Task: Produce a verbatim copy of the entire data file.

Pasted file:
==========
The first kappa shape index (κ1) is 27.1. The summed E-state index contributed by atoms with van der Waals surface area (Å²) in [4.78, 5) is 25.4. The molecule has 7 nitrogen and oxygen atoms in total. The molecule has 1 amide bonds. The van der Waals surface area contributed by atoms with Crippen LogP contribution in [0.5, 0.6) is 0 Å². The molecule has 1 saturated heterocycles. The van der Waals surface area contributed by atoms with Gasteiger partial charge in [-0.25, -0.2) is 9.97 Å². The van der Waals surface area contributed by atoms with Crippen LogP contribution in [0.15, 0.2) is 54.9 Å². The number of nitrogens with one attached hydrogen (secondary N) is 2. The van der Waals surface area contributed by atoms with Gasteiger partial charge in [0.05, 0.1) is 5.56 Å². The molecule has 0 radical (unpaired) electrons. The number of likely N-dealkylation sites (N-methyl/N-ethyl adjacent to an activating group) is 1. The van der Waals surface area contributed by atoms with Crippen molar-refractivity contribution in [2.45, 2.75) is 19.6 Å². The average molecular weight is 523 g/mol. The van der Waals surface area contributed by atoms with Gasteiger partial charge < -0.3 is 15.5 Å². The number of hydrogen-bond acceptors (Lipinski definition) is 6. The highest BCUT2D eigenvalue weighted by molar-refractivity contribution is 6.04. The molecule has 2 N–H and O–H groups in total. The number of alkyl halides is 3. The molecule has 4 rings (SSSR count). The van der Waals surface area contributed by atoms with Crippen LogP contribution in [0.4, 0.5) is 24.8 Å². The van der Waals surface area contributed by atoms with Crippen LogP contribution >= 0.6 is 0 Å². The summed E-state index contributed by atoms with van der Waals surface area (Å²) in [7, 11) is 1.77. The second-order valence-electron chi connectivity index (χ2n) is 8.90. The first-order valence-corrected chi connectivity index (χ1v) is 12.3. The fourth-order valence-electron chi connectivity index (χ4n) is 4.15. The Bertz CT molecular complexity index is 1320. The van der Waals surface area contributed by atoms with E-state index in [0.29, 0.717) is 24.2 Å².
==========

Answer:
The first kappa shape index (κ1) is 27.1. The summed E-state index contributed by atoms with van der Waals surface area (Å²) in [4.78, 5) is 25.4. The molecule has 7 nitrogen and oxygen atoms in total. The molecule has 1 amide bonds. The van der Waals surface area contributed by atoms with Crippen LogP contribution in [0.5, 0.6) is 0 Å². The molecule has 1 saturated heterocycles. The van der Waals surface area contributed by atoms with Gasteiger partial charge in [-0.25, -0.2) is 9.97 Å². The van der Waals surface area contributed by atoms with Crippen LogP contribution in [0.15, 0.2) is 54.9 Å². The number of nitrogens with one attached hydrogen (secondary N) is 2. The van der Waals surface area contributed by atoms with Gasteiger partial charge in [0.05, 0.1) is 5.56 Å². The molecule has 0 radical (unpaired) electrons. The number of likely N-dealkylation sites (N-methyl/N-ethyl adjacent to an activating group) is 1. The van der Waals surface area contributed by atoms with Crippen molar-refractivity contribution in [2.45, 2.75) is 19.6 Å². The average molecular weight is 523 g/mol. The van der Waals surface area contributed by atoms with Gasteiger partial charge < -0.3 is 15.5 Å². The number of hydrogen-bond acceptors (Lipinski definition) is 6. The highest BCUT2D eigenvalue weighted by molar-refractivity contribution is 6.04. The molecule has 2 N–H and O–H groups in total. The number of alkyl halides is 3. The molecule has 4 rings (SSSR count). The van der Waals surface area contributed by atoms with Crippen LogP contribution in [0.4, 0.5) is 24.8 Å². The van der Waals surface area contributed by atoms with Crippen LogP contribution >= 0.6 is 0 Å². The summed E-state index contributed by atoms with van der Waals surface area (Å²) in [7, 11) is 1.77. The second-order valence-electron chi connectivity index (χ2n) is 8.90. The first-order valence-corrected chi connectivity index (χ1v) is 12.3. The fourth-order valence-electron chi connectivity index (χ4n) is 4.15. The Bertz CT molecular complexity index is 1320. The van der Waals surface area contributed by atoms with E-state index in [0.29, 0.717) is 24.2 Å².